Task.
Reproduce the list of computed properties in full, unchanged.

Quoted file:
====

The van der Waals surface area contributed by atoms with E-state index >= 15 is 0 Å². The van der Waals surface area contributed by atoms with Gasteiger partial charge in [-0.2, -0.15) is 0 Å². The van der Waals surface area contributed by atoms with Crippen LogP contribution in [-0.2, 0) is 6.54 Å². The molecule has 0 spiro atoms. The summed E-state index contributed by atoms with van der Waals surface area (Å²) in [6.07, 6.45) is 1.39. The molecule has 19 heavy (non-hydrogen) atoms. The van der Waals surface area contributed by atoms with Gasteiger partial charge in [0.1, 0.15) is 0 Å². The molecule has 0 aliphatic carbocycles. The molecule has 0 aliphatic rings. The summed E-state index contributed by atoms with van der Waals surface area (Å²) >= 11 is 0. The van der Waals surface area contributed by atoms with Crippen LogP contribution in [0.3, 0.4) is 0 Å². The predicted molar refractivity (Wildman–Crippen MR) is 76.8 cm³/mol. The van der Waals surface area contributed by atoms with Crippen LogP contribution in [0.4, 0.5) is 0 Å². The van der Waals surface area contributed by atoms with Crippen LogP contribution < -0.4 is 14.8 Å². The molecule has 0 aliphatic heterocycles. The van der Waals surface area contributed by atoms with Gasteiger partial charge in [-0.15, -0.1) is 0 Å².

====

The van der Waals surface area contributed by atoms with E-state index >= 15 is 0 Å². The van der Waals surface area contributed by atoms with Gasteiger partial charge in [-0.2, -0.15) is 0 Å². The van der Waals surface area contributed by atoms with Crippen LogP contribution in [-0.2, 0) is 6.54 Å². The molecule has 0 spiro atoms. The summed E-state index contributed by atoms with van der Waals surface area (Å²) in [6.07, 6.45) is 1.39. The molecule has 19 heavy (non-hydrogen) atoms. The van der Waals surface area contributed by atoms with Gasteiger partial charge in [0.1, 0.15) is 0 Å². The molecule has 0 aliphatic carbocycles. The molecule has 0 aliphatic rings. The summed E-state index contributed by atoms with van der Waals surface area (Å²) >= 11 is 0. The van der Waals surface area contributed by atoms with Crippen LogP contribution in [0.3, 0.4) is 0 Å². The predicted molar refractivity (Wildman–Crippen MR) is 76.8 cm³/mol. The van der Waals surface area contributed by atoms with Crippen LogP contribution in [0.4, 0.5) is 0 Å². The van der Waals surface area contributed by atoms with Crippen LogP contribution < -0.4 is 14.8 Å². The molecule has 0 aliphatic heterocycles. The van der Waals surface area contributed by atoms with Gasteiger partial charge in [-0.15, -0.1) is 0 Å².